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Michelmersh sees brick sales increase

One of the UK’s largest independent brick companies, Michelmersh Brick Holdings, increased its brick sales by 10 per cent in the first half of 2013.

Its brick sales rose by 3m bricks to 36m despite the harsh weather at the start of the year and the closure of its Dunton works.

The firm made a pre tax loss of £2.4m in the first half of 2013, although this figure included exceptional costs of £2.2m for closing Dunton, reorganising its Telford site and restructuring its sales team including some redundancies.

But when these costs were stripped out, its pre tax loss was only slightly larger than the £84,000 loss made in the first half of 2012.

The operating profit for the continuing parts of the business excluding exceptional costs was £376,000, slightly down from £493,000 in the first half of 2012.

The group also said the value of the Dunton site rose by £1.7m and could be used for landfill.

It exchanged contracts for the sale of a 15 acre site adjacent to its Telford brick works for £4.6m with the sale set to complete in the autumn. The firm made several operational changes included in the exceptional costs, such as reconfiguring services, changing access ways and storage yards, in order to facilitate the sale.

The group’s turnover rose from £11.9m to £13.1m between the first halves of 2012 and 2013

The number of bricks it made fell slightly from 35.1 to 34.2 and selling prices remained steady at £347 per thousand bricks.

Eric Gadsden, chairman of Michelmersh Brick Holdings, said there were signs that brick prices would recover but it was difficult to predict exactly when this might occur. Consequently he expected the group to break even for the year if losses from the Dunton factory closing, restructuring and profit on land sale were excluded.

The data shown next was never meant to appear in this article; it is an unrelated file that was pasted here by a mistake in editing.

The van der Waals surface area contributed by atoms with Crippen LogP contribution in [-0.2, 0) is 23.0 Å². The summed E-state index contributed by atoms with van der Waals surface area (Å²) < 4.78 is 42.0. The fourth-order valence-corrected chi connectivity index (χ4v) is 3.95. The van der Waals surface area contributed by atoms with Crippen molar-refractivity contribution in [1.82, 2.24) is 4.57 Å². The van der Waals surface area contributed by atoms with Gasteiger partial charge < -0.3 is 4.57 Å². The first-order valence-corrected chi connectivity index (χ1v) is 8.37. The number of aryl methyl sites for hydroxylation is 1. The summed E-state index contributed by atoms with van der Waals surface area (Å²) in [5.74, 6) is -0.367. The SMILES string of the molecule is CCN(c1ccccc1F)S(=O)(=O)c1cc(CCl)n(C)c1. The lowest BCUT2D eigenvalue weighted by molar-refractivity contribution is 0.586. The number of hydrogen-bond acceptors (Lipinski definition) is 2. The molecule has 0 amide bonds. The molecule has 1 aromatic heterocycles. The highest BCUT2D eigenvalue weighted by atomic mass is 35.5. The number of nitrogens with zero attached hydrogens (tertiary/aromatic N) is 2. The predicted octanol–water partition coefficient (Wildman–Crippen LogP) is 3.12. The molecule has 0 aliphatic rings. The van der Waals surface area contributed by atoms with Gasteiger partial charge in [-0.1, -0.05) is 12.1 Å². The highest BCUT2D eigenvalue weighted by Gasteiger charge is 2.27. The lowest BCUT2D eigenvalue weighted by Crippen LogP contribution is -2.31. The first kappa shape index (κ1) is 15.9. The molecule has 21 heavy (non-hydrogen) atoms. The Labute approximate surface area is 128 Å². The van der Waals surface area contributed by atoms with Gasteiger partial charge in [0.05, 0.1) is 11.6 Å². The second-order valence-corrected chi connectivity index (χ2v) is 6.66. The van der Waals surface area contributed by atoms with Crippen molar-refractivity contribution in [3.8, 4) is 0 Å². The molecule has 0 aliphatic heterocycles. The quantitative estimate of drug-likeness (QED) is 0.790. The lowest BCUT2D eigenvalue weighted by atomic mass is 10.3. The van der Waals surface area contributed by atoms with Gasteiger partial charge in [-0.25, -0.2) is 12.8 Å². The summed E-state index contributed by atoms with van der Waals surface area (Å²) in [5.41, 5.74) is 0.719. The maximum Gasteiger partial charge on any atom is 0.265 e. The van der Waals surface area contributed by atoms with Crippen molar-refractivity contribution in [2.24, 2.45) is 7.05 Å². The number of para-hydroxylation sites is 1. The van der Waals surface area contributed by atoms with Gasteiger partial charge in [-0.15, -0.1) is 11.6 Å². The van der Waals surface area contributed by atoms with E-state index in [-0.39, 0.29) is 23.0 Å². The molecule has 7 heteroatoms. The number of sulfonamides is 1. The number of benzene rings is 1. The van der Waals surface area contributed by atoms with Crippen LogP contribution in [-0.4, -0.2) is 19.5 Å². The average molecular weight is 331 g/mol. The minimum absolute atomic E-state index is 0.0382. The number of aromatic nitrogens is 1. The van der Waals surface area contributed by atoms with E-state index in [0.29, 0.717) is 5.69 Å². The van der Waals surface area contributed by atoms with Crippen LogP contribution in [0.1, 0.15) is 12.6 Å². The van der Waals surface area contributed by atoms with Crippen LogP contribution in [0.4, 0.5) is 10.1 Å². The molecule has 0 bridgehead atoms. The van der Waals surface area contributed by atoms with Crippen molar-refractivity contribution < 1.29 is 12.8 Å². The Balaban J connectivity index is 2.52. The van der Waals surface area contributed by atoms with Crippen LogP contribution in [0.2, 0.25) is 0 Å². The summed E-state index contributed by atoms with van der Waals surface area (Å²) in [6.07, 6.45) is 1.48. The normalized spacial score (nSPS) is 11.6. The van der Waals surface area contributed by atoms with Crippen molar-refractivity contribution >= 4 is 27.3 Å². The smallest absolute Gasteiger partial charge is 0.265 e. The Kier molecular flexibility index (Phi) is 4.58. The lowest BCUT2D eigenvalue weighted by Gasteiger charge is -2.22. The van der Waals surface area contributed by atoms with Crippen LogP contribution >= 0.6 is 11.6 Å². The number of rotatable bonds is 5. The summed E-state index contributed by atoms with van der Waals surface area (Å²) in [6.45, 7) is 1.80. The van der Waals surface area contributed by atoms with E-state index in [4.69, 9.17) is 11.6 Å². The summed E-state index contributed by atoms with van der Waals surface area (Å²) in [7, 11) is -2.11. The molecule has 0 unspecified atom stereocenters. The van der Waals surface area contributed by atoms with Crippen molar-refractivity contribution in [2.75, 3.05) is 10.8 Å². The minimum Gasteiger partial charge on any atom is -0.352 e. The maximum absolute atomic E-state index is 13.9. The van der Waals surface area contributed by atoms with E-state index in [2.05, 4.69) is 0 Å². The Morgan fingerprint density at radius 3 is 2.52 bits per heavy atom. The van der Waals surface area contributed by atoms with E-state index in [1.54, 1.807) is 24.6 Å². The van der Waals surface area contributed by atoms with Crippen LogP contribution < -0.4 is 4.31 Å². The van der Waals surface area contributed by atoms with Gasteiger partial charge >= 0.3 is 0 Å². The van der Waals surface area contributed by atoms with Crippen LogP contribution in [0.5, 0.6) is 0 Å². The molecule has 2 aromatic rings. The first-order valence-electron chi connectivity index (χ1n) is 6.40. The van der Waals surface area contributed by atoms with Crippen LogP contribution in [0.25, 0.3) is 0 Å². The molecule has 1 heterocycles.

He said:  “Based on the trends apparent in the first half, and continuing since, the board expects that the group’s revenues for the year ending 31 December 2013 will meet market expectations due to higher activity levels, but at lower than expected selling prices. While there are early signs of price recovery, due to the difficult early months and continued input cost inflation, the board now considers that this recovery will not be achieved in time to affect the group’s results for this year, and accordingly the group will now break even for the full year, before losses from the discontinued business of Dunton, the exceptional restructuring costs and profit on disposal of land assets.”

The company said the brick industry as a whole had sold surplus stock and housing activity had increased so brick prices would start to rise.

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